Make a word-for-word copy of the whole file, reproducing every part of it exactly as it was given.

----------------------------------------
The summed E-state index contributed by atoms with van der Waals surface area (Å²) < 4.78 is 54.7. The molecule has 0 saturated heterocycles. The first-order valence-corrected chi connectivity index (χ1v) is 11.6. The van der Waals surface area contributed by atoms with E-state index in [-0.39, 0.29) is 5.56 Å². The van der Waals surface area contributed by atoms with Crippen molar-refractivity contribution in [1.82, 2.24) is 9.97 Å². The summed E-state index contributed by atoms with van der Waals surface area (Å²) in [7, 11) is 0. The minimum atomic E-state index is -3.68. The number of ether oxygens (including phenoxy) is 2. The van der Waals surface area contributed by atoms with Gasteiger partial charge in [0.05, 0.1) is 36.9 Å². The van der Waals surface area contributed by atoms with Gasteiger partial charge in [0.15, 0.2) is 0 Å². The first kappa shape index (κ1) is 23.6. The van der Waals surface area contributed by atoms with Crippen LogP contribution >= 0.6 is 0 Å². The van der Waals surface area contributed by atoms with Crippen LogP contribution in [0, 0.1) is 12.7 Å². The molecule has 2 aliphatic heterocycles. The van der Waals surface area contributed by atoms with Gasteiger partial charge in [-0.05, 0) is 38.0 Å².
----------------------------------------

The summed E-state index contributed by atoms with van der Waals surface area (Å²) < 4.78 is 54.7. The molecule has 0 saturated heterocycles. The first-order valence-corrected chi connectivity index (χ1v) is 11.6. The van der Waals surface area contributed by atoms with E-state index in [-0.39, 0.29) is 5.56 Å². The van der Waals surface area contributed by atoms with Crippen molar-refractivity contribution in [1.82, 2.24) is 9.97 Å². The summed E-state index contributed by atoms with van der Waals surface area (Å²) in [7, 11) is 0. The minimum atomic E-state index is -3.68. The number of ether oxygens (including phenoxy) is 2. The van der Waals surface area contributed by atoms with Gasteiger partial charge in [0.05, 0.1) is 36.9 Å². The van der Waals surface area contributed by atoms with Gasteiger partial charge in [0.15, 0.2) is 0 Å². The first kappa shape index (κ1) is 23.6. The van der Waals surface area contributed by atoms with Crippen LogP contribution >= 0.6 is 0 Å². The van der Waals surface area contributed by atoms with Crippen LogP contribution in [0, 0.1) is 12.7 Å². The molecule has 2 aliphatic heterocycles. The van der Waals surface area contributed by atoms with Gasteiger partial charge in [-0.05, 0) is 38.0 Å².